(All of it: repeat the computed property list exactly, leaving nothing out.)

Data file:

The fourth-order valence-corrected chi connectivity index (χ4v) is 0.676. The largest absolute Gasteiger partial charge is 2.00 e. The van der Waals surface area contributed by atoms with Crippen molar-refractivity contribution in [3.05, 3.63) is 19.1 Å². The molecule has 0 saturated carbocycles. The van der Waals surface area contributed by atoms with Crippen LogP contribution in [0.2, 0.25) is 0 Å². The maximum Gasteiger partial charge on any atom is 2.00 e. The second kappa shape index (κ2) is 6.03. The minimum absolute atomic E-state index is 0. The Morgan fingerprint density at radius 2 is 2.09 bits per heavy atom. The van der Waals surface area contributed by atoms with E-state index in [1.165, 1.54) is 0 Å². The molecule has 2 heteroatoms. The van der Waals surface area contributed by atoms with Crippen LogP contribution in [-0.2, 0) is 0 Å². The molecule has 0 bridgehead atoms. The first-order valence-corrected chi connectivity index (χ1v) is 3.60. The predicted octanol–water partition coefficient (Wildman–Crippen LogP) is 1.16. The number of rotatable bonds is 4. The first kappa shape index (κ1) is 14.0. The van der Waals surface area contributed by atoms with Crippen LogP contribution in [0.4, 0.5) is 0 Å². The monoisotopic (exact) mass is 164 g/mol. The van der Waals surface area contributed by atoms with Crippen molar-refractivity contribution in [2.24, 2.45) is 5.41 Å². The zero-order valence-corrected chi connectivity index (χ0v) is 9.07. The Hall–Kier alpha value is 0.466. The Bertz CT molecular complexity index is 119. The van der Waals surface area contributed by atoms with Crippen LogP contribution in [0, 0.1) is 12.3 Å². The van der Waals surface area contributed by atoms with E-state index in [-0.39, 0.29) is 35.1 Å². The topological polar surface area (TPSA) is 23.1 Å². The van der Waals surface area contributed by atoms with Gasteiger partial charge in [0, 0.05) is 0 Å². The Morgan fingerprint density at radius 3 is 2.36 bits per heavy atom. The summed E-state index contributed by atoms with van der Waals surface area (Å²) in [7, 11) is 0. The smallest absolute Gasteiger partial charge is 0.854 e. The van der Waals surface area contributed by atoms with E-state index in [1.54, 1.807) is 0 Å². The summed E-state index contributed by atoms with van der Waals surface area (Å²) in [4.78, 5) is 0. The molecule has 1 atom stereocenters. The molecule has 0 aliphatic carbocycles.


The fourth-order valence-corrected chi connectivity index (χ4v) is 0.676. The largest absolute Gasteiger partial charge is 2.00 e. The van der Waals surface area contributed by atoms with Crippen molar-refractivity contribution in [3.05, 3.63) is 19.1 Å². The molecule has 0 saturated carbocycles. The van der Waals surface area contributed by atoms with Crippen LogP contribution in [0.2, 0.25) is 0 Å². The maximum Gasteiger partial charge on any atom is 2.00 e. The second kappa shape index (κ2) is 6.03. The minimum absolute atomic E-state index is 0. The Morgan fingerprint density at radius 2 is 2.09 bits per heavy atom. The van der Waals surface area contributed by atoms with E-state index in [1.165, 1.54) is 0 Å². The molecule has 2 heteroatoms. The van der Waals surface area contributed by atoms with Crippen LogP contribution in [-0.2, 0) is 0 Å². The molecule has 0 bridgehead atoms. The first-order valence-corrected chi connectivity index (χ1v) is 3.60. The predicted octanol–water partition coefficient (Wildman–Crippen LogP) is 1.16. The number of rotatable bonds is 4. The first kappa shape index (κ1) is 14.0. The van der Waals surface area contributed by atoms with Crippen LogP contribution in [0.4, 0.5) is 0 Å². The monoisotopic (exact) mass is 164 g/mol. The van der Waals surface area contributed by atoms with Crippen molar-refractivity contribution in [2.24, 2.45) is 5.41 Å². The zero-order valence-corrected chi connectivity index (χ0v) is 9.07. The Hall–Kier alpha value is 0.466. The Bertz CT molecular complexity index is 119. The van der Waals surface area contributed by atoms with Crippen LogP contribution in [0, 0.1) is 12.3 Å². The van der Waals surface area contributed by atoms with E-state index in [-0.39, 0.29) is 35.1 Å². The topological polar surface area (TPSA) is 23.1 Å². The van der Waals surface area contributed by atoms with Gasteiger partial charge in [0, 0.05) is 0 Å². The Morgan fingerprint density at radius 3 is 2.36 bits per heavy atom. The summed E-state index contributed by atoms with van der Waals surface area (Å²) in [7, 11) is 0. The smallest absolute Gasteiger partial charge is 0.854 e. The van der Waals surface area contributed by atoms with E-state index in [1.54, 1.807) is 0 Å². The summed E-state index contributed by atoms with van der Waals surface area (Å²) in [4.78, 5) is 0. The molecule has 1 atom stereocenters. The molecule has 0 aliphatic carbocycles.